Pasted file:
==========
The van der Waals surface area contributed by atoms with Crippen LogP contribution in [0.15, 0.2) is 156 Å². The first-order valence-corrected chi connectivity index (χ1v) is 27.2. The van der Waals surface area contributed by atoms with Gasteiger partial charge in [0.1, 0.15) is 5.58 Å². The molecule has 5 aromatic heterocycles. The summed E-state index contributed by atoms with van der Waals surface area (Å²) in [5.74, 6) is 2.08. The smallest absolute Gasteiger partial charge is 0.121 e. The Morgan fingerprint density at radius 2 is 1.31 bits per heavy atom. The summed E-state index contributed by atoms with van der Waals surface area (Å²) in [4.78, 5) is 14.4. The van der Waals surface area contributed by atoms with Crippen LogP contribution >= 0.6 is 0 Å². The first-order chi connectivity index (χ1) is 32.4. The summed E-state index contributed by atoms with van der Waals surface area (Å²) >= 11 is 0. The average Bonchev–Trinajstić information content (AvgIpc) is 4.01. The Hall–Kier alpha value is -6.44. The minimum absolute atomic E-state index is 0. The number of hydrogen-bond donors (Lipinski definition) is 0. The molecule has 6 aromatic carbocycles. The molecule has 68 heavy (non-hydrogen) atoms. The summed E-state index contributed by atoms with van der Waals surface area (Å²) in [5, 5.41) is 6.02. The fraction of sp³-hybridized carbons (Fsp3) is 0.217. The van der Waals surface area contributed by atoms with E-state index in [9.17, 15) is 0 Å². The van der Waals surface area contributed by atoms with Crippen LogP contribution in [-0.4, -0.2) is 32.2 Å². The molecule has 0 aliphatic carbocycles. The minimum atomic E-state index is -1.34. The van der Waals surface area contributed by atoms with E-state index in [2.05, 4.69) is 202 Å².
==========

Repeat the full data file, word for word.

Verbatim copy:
The van der Waals surface area contributed by atoms with Crippen LogP contribution in [0.15, 0.2) is 156 Å². The first-order valence-corrected chi connectivity index (χ1v) is 27.2. The van der Waals surface area contributed by atoms with Gasteiger partial charge in [0.1, 0.15) is 5.58 Å². The molecule has 5 aromatic heterocycles. The summed E-state index contributed by atoms with van der Waals surface area (Å²) in [5.74, 6) is 2.08. The smallest absolute Gasteiger partial charge is 0.121 e. The Morgan fingerprint density at radius 2 is 1.31 bits per heavy atom. The summed E-state index contributed by atoms with van der Waals surface area (Å²) in [4.78, 5) is 14.4. The van der Waals surface area contributed by atoms with Crippen LogP contribution >= 0.6 is 0 Å². The first-order chi connectivity index (χ1) is 32.4. The summed E-state index contributed by atoms with van der Waals surface area (Å²) >= 11 is 0. The average Bonchev–Trinajstić information content (AvgIpc) is 4.01. The Hall–Kier alpha value is -6.44. The minimum absolute atomic E-state index is 0. The number of hydrogen-bond donors (Lipinski definition) is 0. The molecule has 6 aromatic carbocycles. The molecule has 68 heavy (non-hydrogen) atoms. The summed E-state index contributed by atoms with van der Waals surface area (Å²) in [5, 5.41) is 6.02. The fraction of sp³-hybridized carbons (Fsp3) is 0.217. The van der Waals surface area contributed by atoms with E-state index in [9.17, 15) is 0 Å². The van der Waals surface area contributed by atoms with Crippen LogP contribution in [-0.4, -0.2) is 32.2 Å². The molecule has 0 aliphatic carbocycles. The minimum atomic E-state index is -1.34. The van der Waals surface area contributed by atoms with E-state index in [2.05, 4.69) is 202 Å².